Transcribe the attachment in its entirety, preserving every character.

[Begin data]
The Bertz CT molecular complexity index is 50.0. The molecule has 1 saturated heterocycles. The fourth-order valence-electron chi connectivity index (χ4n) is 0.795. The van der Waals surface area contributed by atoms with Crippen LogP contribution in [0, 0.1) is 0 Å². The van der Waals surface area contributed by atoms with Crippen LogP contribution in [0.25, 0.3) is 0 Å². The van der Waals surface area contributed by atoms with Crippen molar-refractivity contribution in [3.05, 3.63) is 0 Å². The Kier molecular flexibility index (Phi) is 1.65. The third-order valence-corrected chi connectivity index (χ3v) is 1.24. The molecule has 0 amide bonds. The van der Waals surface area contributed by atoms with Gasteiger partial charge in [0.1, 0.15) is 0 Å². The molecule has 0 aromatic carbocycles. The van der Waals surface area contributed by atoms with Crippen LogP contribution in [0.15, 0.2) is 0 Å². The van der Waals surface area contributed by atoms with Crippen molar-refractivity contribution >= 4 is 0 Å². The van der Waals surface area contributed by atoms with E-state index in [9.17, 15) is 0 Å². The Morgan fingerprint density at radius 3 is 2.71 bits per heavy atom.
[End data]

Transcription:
The Bertz CT molecular complexity index is 50.0. The molecule has 1 saturated heterocycles. The fourth-order valence-electron chi connectivity index (χ4n) is 0.795. The van der Waals surface area contributed by atoms with Crippen LogP contribution in [0, 0.1) is 0 Å². The van der Waals surface area contributed by atoms with Crippen LogP contribution in [0.25, 0.3) is 0 Å². The van der Waals surface area contributed by atoms with Crippen molar-refractivity contribution in [3.05, 3.63) is 0 Å². The Kier molecular flexibility index (Phi) is 1.65. The third-order valence-corrected chi connectivity index (χ3v) is 1.24. The molecule has 0 amide bonds. The van der Waals surface area contributed by atoms with Gasteiger partial charge in [0.1, 0.15) is 0 Å². The molecule has 0 aromatic carbocycles. The van der Waals surface area contributed by atoms with Crippen LogP contribution in [0.15, 0.2) is 0 Å². The van der Waals surface area contributed by atoms with Crippen molar-refractivity contribution >= 4 is 0 Å². The van der Waals surface area contributed by atoms with E-state index in [9.17, 15) is 0 Å². The Morgan fingerprint density at radius 3 is 2.71 bits per heavy atom.